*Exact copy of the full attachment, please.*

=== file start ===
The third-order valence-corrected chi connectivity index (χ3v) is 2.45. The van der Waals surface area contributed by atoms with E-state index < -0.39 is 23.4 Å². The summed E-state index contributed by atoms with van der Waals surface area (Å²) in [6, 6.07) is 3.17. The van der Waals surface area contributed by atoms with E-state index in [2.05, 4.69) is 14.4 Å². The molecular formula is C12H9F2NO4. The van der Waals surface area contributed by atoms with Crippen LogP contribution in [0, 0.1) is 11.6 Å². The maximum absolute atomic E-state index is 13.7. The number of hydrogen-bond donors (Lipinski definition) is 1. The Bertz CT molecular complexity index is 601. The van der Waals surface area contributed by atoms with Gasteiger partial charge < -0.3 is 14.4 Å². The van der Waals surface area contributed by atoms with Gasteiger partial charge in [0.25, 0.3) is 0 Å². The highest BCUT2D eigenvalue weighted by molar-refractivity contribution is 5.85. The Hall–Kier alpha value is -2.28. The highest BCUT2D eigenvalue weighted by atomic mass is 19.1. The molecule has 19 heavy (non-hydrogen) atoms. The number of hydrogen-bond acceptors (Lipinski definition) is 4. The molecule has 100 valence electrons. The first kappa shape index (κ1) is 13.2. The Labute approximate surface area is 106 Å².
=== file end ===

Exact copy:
The third-order valence-corrected chi connectivity index (χ3v) is 2.45. The van der Waals surface area contributed by atoms with E-state index < -0.39 is 23.4 Å². The summed E-state index contributed by atoms with van der Waals surface area (Å²) in [6, 6.07) is 3.17. The van der Waals surface area contributed by atoms with E-state index in [2.05, 4.69) is 14.4 Å². The molecular formula is C12H9F2NO4. The van der Waals surface area contributed by atoms with Crippen LogP contribution in [0, 0.1) is 11.6 Å². The maximum absolute atomic E-state index is 13.7. The number of hydrogen-bond donors (Lipinski definition) is 1. The Bertz CT molecular complexity index is 601. The van der Waals surface area contributed by atoms with Gasteiger partial charge < -0.3 is 14.4 Å². The van der Waals surface area contributed by atoms with Gasteiger partial charge in [0.25, 0.3) is 0 Å². The highest BCUT2D eigenvalue weighted by molar-refractivity contribution is 5.85. The Hall–Kier alpha value is -2.28. The highest BCUT2D eigenvalue weighted by atomic mass is 19.1. The molecule has 19 heavy (non-hydrogen) atoms. The number of hydrogen-bond acceptors (Lipinski definition) is 4. The molecule has 100 valence electrons. The first kappa shape index (κ1) is 13.2. The Labute approximate surface area is 106 Å².